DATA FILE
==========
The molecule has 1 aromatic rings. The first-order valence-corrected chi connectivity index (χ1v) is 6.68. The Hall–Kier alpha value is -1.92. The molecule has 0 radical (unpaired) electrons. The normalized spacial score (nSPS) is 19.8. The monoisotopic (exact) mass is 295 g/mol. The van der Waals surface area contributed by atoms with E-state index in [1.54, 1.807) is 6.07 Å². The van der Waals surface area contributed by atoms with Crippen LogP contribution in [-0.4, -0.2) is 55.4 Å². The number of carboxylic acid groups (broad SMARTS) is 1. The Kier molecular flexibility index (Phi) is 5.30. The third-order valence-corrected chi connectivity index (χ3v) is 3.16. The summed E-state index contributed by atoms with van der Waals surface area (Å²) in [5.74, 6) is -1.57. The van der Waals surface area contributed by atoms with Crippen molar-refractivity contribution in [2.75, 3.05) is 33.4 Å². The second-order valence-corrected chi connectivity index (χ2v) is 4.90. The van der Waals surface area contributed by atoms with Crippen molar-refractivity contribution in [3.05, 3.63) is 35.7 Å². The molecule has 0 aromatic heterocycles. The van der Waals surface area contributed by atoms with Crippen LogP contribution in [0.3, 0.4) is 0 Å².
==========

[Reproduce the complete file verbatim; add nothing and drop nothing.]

The molecule has 1 aromatic rings. The first-order valence-corrected chi connectivity index (χ1v) is 6.68. The Hall–Kier alpha value is -1.92. The molecule has 0 radical (unpaired) electrons. The normalized spacial score (nSPS) is 19.8. The monoisotopic (exact) mass is 295 g/mol. The van der Waals surface area contributed by atoms with E-state index in [1.54, 1.807) is 6.07 Å². The van der Waals surface area contributed by atoms with Crippen LogP contribution in [-0.4, -0.2) is 55.4 Å². The number of carboxylic acid groups (broad SMARTS) is 1. The Kier molecular flexibility index (Phi) is 5.30. The third-order valence-corrected chi connectivity index (χ3v) is 3.16. The summed E-state index contributed by atoms with van der Waals surface area (Å²) in [5.74, 6) is -1.57. The van der Waals surface area contributed by atoms with Crippen molar-refractivity contribution in [2.75, 3.05) is 33.4 Å². The second-order valence-corrected chi connectivity index (χ2v) is 4.90. The van der Waals surface area contributed by atoms with Crippen molar-refractivity contribution in [3.05, 3.63) is 35.7 Å². The molecule has 0 aromatic heterocycles. The van der Waals surface area contributed by atoms with Crippen LogP contribution in [0.3, 0.4) is 0 Å².